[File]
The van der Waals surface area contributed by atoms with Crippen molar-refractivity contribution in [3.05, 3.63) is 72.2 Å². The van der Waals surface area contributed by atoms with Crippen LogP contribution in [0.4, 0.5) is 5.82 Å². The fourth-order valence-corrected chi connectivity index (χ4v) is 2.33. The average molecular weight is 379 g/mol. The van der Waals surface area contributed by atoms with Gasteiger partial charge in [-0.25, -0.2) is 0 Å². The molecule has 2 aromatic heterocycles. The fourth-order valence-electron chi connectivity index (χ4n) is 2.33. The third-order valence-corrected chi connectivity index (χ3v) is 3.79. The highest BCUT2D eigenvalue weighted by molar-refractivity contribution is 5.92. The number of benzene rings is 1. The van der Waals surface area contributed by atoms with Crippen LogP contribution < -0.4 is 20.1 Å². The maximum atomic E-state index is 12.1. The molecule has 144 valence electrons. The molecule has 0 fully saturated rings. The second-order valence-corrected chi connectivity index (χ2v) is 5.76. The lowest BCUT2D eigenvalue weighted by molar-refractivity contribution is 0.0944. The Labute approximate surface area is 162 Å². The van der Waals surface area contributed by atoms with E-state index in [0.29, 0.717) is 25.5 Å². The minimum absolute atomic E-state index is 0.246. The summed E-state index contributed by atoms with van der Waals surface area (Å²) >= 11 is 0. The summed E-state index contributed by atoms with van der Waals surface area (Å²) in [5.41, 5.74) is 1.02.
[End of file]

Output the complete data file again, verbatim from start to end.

The van der Waals surface area contributed by atoms with Crippen molar-refractivity contribution in [3.05, 3.63) is 72.2 Å². The van der Waals surface area contributed by atoms with Crippen LogP contribution in [0.4, 0.5) is 5.82 Å². The fourth-order valence-corrected chi connectivity index (χ4v) is 2.33. The average molecular weight is 379 g/mol. The van der Waals surface area contributed by atoms with Gasteiger partial charge in [-0.25, -0.2) is 0 Å². The molecule has 2 aromatic heterocycles. The fourth-order valence-electron chi connectivity index (χ4n) is 2.33. The third-order valence-corrected chi connectivity index (χ3v) is 3.79. The highest BCUT2D eigenvalue weighted by molar-refractivity contribution is 5.92. The number of benzene rings is 1. The van der Waals surface area contributed by atoms with Crippen LogP contribution < -0.4 is 20.1 Å². The maximum atomic E-state index is 12.1. The molecule has 144 valence electrons. The molecule has 0 fully saturated rings. The second-order valence-corrected chi connectivity index (χ2v) is 5.76. The lowest BCUT2D eigenvalue weighted by molar-refractivity contribution is 0.0944. The Labute approximate surface area is 162 Å². The van der Waals surface area contributed by atoms with E-state index in [0.29, 0.717) is 25.5 Å². The minimum absolute atomic E-state index is 0.246. The summed E-state index contributed by atoms with van der Waals surface area (Å²) >= 11 is 0. The summed E-state index contributed by atoms with van der Waals surface area (Å²) in [5.41, 5.74) is 1.02.